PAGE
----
Artificial Intelligence
for Interactive Media and Games

CS/IMGD 4100 - B Term 2014

Professor: Charles Rich (See home page for office hours)

Course Description: Advanced software design and programming techniques from artificial intelligence are key contributors to the experience of modern computer games and virtual environments, either by directly controlling a non-player character or through more subtle manipulation of the environment. This course will cover the current state of the art in this area, as well as prepare students for the next generation of AI contributions. We will study the application of AI techniques such as search, planning, machine learning, emotion modeling and natural language processing, to game problems such as navigation, strategy, believability and narrative control. Students will implement several small AI demonstration games.

Recommended Background: Object-Oriented Design Concepts (CS 2102),
Systems Programming Concepts (CS 2303),
Algorithms (CS 2223)

Lecture Times: Mon/Tues/Thurs/Fri, 11:00am - noon

Lecture Location: Salisbury Labs, Room 407

Text Books: Mat Buckland, Programming Game AI by Example, Wordware, 2005. (Required)
Ian Millington, Artificial Intelligence for Games, Morgan Kaufmann, 2006. (Reference--electronic copy available from Gordon Library)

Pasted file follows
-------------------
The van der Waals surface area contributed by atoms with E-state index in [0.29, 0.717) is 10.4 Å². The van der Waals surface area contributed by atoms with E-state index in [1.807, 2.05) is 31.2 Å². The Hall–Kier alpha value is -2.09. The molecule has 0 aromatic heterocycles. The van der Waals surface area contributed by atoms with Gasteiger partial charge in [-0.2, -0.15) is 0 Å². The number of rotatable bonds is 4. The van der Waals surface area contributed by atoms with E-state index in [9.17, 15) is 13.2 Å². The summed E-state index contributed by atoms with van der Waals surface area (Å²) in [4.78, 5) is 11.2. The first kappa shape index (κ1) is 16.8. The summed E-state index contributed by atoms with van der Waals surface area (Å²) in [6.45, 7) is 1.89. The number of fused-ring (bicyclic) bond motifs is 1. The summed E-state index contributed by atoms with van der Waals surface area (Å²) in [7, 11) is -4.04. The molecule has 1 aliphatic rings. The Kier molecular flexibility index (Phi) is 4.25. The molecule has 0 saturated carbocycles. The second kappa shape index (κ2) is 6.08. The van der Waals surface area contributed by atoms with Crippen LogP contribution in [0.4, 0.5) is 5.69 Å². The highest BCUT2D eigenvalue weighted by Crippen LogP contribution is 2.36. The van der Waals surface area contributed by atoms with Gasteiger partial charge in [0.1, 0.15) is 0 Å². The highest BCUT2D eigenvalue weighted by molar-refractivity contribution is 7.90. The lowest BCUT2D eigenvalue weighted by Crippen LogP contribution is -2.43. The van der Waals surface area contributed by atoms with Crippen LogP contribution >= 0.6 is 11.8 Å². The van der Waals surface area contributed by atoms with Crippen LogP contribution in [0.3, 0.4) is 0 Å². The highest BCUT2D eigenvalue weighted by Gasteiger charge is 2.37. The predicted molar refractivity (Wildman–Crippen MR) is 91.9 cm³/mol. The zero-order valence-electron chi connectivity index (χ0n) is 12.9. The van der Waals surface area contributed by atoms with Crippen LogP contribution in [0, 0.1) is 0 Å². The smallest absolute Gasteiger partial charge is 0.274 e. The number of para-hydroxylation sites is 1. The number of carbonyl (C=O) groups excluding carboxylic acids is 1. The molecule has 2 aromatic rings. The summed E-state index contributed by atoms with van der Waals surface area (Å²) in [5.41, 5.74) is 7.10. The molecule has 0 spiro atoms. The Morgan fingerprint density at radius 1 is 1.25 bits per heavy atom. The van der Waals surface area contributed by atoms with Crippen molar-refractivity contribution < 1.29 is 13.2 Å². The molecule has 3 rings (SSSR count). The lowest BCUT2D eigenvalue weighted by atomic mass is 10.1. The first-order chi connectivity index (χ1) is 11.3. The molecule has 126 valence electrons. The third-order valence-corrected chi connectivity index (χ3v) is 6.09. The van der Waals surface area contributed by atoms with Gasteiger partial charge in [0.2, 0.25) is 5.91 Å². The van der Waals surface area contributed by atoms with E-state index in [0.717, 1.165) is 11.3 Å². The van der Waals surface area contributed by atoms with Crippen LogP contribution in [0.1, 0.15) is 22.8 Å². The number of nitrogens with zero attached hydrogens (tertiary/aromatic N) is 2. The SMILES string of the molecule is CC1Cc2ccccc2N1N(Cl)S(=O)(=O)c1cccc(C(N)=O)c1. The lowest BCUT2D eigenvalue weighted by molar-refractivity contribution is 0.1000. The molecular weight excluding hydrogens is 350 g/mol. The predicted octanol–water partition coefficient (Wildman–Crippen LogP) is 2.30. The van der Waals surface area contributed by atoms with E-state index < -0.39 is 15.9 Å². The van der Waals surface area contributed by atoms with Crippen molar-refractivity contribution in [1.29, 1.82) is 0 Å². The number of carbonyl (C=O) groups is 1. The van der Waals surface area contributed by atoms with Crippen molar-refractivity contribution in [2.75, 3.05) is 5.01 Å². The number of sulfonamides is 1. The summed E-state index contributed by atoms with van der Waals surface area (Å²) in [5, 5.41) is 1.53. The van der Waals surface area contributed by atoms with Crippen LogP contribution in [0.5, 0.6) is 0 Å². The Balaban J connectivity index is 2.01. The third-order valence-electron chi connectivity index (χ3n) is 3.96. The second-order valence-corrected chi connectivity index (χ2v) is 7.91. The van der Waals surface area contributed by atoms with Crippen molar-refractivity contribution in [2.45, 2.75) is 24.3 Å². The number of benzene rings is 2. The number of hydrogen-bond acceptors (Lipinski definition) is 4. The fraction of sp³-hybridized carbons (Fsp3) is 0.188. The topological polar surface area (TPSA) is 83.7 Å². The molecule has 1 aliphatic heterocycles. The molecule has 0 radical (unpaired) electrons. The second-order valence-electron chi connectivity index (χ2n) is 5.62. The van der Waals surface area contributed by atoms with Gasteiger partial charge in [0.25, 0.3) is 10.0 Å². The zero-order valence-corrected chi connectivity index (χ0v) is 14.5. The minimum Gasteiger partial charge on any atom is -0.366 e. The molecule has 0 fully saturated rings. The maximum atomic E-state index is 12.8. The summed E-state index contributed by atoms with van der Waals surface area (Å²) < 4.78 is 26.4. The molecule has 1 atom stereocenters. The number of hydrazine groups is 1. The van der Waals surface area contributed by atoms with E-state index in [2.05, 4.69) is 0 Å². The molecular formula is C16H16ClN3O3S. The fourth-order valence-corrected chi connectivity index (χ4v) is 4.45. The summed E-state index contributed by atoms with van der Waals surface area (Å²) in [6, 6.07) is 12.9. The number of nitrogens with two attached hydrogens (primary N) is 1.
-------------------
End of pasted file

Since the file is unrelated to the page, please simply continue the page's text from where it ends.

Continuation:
Other Resources: The proceedings of the AAAI Conference on Artificial Intelligence and Interactive Digital Entertainment contain many interesting articles describing the research frontier of AI in games and interactive media.

Also see the website of the AI Game Programmers Guild.

Teaching Assistant: Caitlin Malone (camalone), Office Hours: FL A22, Tues 3-4pm / Fri 4-5pm
(Floor A in Fuller is the first floor down, entering at the ground level at the back, i.e., Salisbury Street, side of the building.)

Detailed Schedule: Lectures, Reading & Homework (Schedule is subject to change!)

Lecture notes will be posted after lectures.

Discussion Forums: myWPI (Subscription option recommended)

Source Code:
  • Download the zip file file containing all the source code that will be discussed in class and used for the homework assignments. This code has been tested in Microsoft Visual Studio 2010 SP1Rel, which is installed on all lab and public WPI machines and available for free to WPI students at \\\software\Microsoft\Windows\VisualStudio. Other versions of Visual Studio will not be supported.

  • The original source code and precompiled executables distributed with the text book can be downloaded from the publisher. Some small changes have been made to support tournament play (see acknowledgment) and to address compilation problems.

  • Homework Instructions:
  • The programming homework assignments are to assess your individual progress. You are encouraged to talk about solutions with classmates, even to help each other debug code. However, cutting and pasting someone else's code or emailing your code to someone else crosses the line. (See Cheating policy below.)

  • Use Visual Studio Debug mode for all assignments. Verify that the assignment runs correctly using the green "play" button next to the "Debug" drop-down in the Standard Tool Bar.

  • NB: Add a brief comment starting with '//*' before every change or addition you made to the original downloaded source files (one comment covering multiple lines is fine). Do not modify the files in the Common directory!